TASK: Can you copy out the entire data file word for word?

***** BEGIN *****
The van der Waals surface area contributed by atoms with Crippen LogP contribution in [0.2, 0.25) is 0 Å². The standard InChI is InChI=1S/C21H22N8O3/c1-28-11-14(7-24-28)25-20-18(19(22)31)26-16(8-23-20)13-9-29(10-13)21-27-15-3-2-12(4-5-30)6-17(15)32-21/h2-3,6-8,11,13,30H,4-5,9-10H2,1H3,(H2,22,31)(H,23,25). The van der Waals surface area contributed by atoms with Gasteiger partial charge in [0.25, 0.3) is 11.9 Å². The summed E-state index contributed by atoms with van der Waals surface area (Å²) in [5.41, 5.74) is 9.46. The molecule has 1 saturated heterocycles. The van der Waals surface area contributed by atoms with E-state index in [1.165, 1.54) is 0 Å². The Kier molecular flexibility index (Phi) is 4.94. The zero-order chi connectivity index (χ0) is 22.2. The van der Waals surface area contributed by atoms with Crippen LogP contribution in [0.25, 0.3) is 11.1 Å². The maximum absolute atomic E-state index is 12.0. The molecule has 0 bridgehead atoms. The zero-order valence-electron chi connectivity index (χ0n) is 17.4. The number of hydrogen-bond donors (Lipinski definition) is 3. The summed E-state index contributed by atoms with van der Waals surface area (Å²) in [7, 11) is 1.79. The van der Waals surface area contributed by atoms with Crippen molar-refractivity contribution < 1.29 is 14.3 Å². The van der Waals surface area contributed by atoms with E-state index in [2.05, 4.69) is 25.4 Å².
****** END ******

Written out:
The van der Waals surface area contributed by atoms with Crippen LogP contribution in [0.2, 0.25) is 0 Å². The standard InChI is InChI=1S/C21H22N8O3/c1-28-11-14(7-24-28)25-20-18(19(22)31)26-16(8-23-20)13-9-29(10-13)21-27-15-3-2-12(4-5-30)6-17(15)32-21/h2-3,6-8,11,13,30H,4-5,9-10H2,1H3,(H2,22,31)(H,23,25). The van der Waals surface area contributed by atoms with Gasteiger partial charge in [0.25, 0.3) is 11.9 Å². The summed E-state index contributed by atoms with van der Waals surface area (Å²) in [5.41, 5.74) is 9.46. The molecule has 1 saturated heterocycles. The van der Waals surface area contributed by atoms with E-state index in [1.165, 1.54) is 0 Å². The Kier molecular flexibility index (Phi) is 4.94. The zero-order chi connectivity index (χ0) is 22.2. The van der Waals surface area contributed by atoms with Crippen LogP contribution in [0.25, 0.3) is 11.1 Å². The maximum absolute atomic E-state index is 12.0. The molecule has 0 bridgehead atoms. The zero-order valence-electron chi connectivity index (χ0n) is 17.4. The number of hydrogen-bond donors (Lipinski definition) is 3. The summed E-state index contributed by atoms with van der Waals surface area (Å²) in [7, 11) is 1.79. The van der Waals surface area contributed by atoms with Crippen molar-refractivity contribution < 1.29 is 14.3 Å². The van der Waals surface area contributed by atoms with E-state index in [2.05, 4.69) is 25.4 Å².